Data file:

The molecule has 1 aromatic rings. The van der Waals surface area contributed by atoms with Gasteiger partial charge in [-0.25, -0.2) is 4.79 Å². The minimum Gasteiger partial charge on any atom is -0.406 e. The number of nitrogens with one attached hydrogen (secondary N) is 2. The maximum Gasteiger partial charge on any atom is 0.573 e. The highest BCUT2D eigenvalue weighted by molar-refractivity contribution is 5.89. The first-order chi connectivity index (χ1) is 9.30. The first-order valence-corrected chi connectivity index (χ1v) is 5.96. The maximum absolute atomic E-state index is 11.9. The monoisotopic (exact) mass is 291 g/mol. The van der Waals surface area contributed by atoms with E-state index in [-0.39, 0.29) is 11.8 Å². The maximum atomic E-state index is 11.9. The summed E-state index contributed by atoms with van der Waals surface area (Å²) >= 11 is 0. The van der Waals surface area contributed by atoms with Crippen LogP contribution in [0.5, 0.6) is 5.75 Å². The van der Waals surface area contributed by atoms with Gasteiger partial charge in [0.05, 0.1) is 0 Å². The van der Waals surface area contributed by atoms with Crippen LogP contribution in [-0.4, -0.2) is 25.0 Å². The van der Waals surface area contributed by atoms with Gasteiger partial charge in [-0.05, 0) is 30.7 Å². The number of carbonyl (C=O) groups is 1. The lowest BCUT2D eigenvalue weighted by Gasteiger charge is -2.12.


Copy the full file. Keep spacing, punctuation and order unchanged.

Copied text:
The molecule has 1 aromatic rings. The van der Waals surface area contributed by atoms with Gasteiger partial charge in [-0.25, -0.2) is 4.79 Å². The minimum Gasteiger partial charge on any atom is -0.406 e. The number of nitrogens with one attached hydrogen (secondary N) is 2. The maximum Gasteiger partial charge on any atom is 0.573 e. The highest BCUT2D eigenvalue weighted by molar-refractivity contribution is 5.89. The first-order chi connectivity index (χ1) is 9.30. The first-order valence-corrected chi connectivity index (χ1v) is 5.96. The maximum absolute atomic E-state index is 11.9. The monoisotopic (exact) mass is 291 g/mol. The van der Waals surface area contributed by atoms with E-state index in [-0.39, 0.29) is 11.8 Å². The maximum atomic E-state index is 11.9. The summed E-state index contributed by atoms with van der Waals surface area (Å²) >= 11 is 0. The van der Waals surface area contributed by atoms with Crippen LogP contribution in [0.5, 0.6) is 5.75 Å². The van der Waals surface area contributed by atoms with Gasteiger partial charge in [0.05, 0.1) is 0 Å². The van der Waals surface area contributed by atoms with Crippen LogP contribution in [-0.4, -0.2) is 25.0 Å². The van der Waals surface area contributed by atoms with Gasteiger partial charge in [-0.05, 0) is 30.7 Å². The number of carbonyl (C=O) groups is 1. The lowest BCUT2D eigenvalue weighted by Gasteiger charge is -2.12.